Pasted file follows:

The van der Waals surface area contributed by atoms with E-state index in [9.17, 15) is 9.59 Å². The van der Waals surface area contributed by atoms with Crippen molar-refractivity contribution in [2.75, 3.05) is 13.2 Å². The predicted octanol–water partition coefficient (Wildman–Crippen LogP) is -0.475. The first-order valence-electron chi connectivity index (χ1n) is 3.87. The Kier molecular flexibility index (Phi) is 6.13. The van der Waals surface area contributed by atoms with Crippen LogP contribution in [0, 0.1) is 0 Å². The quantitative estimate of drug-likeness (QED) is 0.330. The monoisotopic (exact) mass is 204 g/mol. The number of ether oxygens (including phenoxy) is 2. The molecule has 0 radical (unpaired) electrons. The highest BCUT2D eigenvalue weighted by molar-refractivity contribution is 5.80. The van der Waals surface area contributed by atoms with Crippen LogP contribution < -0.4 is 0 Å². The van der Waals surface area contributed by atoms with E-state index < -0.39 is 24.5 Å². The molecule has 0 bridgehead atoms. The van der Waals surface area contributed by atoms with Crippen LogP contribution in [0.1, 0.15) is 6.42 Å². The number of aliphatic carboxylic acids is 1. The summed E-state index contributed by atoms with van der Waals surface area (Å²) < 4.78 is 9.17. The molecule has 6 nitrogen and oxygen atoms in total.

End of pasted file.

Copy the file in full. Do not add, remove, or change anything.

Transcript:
The van der Waals surface area contributed by atoms with E-state index in [9.17, 15) is 9.59 Å². The van der Waals surface area contributed by atoms with Crippen molar-refractivity contribution in [2.75, 3.05) is 13.2 Å². The predicted octanol–water partition coefficient (Wildman–Crippen LogP) is -0.475. The first-order valence-electron chi connectivity index (χ1n) is 3.87. The Kier molecular flexibility index (Phi) is 6.13. The van der Waals surface area contributed by atoms with Crippen LogP contribution in [0, 0.1) is 0 Å². The quantitative estimate of drug-likeness (QED) is 0.330. The monoisotopic (exact) mass is 204 g/mol. The number of ether oxygens (including phenoxy) is 2. The molecule has 0 radical (unpaired) electrons. The highest BCUT2D eigenvalue weighted by molar-refractivity contribution is 5.80. The van der Waals surface area contributed by atoms with Crippen LogP contribution < -0.4 is 0 Å². The van der Waals surface area contributed by atoms with E-state index < -0.39 is 24.5 Å². The molecule has 0 bridgehead atoms. The van der Waals surface area contributed by atoms with Crippen LogP contribution in [0.1, 0.15) is 6.42 Å². The number of aliphatic carboxylic acids is 1. The summed E-state index contributed by atoms with van der Waals surface area (Å²) < 4.78 is 9.17. The molecule has 6 nitrogen and oxygen atoms in total.